Civil War on the Web 154
Posted August 17, 2009
Authoring this type of book has to be almost impossible. Some people will be upset because you left out this person or that battle. Others will question the inclusion of this person or that battle. Civil War numbers are always questionable and your book must have them. This can become another source of questions. What level of knowledge do you aim for? Is this an easy to read, enjoyable introduction? Do we need to do an in-depth factual research book? Can we find the middle of the road and include things for the newbie and the experienced buff? Whatever you do has to fit into 150 pages and be inexpensive. Many years ago, the Author bought a small book about the Civil War that contained a variety of facts and stories. He wishes to reproduce that type of book with a current view of the war.
This small book will find a number of audiences. For the experienced buff, this will be a romp. They can read the quotes, look at the photos enjoying the visuals and jogging their memories. For people that have studied the war for a few years, this is a quick reference guide too. For someone maybe interested but not sure, this is the toe in the pool. It will let them test the water without spending a large sum of money and/or being required to read 600+ pages. They can read the quotes, look at photos and read the captions. There is enough to give a basic idea of this hobby without drowning in a sea of words. This is an excellent first book for preteens to adults that will give them an idea of the sweep of the war but not frighten them.
To give you an idea of how much work the author put into this is "Naming the War". He has listed 20 names that one group or another have used over the years. The best part is this is a list without comment. It is designed to make you look these up and find the who and why. "Civil War Voices" is an excellent and diverse set of quotes from the great, near great and unknown. Again, this is just enough to start or remind you of who said this and make you think about what is said.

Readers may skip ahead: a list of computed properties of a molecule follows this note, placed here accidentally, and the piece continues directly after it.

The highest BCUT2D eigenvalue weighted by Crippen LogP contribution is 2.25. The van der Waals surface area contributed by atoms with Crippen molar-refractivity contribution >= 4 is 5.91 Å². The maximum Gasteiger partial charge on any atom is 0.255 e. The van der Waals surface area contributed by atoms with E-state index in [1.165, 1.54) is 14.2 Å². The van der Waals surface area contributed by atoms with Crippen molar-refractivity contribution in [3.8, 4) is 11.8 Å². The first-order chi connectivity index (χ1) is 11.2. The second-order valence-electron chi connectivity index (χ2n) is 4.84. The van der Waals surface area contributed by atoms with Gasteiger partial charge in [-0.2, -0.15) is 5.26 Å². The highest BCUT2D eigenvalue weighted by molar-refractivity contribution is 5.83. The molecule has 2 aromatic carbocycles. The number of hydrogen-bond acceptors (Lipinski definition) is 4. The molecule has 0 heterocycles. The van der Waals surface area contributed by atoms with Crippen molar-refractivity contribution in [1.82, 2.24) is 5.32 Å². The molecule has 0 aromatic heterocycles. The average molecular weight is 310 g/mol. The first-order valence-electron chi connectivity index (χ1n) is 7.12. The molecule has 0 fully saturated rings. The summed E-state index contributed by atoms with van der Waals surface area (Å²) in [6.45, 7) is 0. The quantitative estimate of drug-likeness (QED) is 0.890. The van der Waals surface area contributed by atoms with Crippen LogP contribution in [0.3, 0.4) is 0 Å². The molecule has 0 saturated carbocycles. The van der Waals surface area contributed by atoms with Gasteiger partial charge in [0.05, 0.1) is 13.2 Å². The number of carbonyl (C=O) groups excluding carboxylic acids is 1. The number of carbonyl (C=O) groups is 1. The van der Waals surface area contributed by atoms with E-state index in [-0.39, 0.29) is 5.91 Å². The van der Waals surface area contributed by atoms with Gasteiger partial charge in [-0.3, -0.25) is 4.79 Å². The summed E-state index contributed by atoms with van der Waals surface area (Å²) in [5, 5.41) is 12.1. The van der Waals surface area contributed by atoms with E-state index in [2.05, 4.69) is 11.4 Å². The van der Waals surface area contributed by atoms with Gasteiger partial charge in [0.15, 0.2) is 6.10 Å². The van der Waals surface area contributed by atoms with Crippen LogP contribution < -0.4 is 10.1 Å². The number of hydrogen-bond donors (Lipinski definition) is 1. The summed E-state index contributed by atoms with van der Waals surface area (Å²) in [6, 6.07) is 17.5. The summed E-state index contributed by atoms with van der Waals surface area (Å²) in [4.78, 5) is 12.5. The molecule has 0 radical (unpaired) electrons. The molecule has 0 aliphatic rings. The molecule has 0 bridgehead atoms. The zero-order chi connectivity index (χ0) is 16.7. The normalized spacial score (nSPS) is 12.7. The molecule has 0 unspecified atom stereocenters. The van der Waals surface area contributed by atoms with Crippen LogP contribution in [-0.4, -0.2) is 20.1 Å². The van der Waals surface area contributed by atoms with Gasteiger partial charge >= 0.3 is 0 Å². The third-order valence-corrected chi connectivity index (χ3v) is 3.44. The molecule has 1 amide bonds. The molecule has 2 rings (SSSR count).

"Images of the War" is excellent, over 70 pages of pictures and text showing people, places, weapons and everyday images. This is a comprehensive selection of photos covering women, Afro-Americans and Native Americans in addition to the Presidents, Generals and guns. Photos of dead soldiers might be upsetting to only very young children but this should not be a major problem. What was horrifying in 1863 is pretty tame stuff now.
A series of table present the statistical side of the hobby. These tables are logical, easy to read and provide just the right level of numbers to complement the text. "Civil War Points of Interest" provide, by state, address, phone number, internet address and a statement about the location. A bookshelf lists many excellent books by subject. The book ends with a short list of internet sites.
This book triumphs on several levels. First, it is an inexpensive easy to use handbook. Second, it is an attractive fun book to look at and read. Third, it contains a large amount of information with the suggestion for further study. This is going to be my answer to the question "Where should I start looking at the Civil War?" from now on.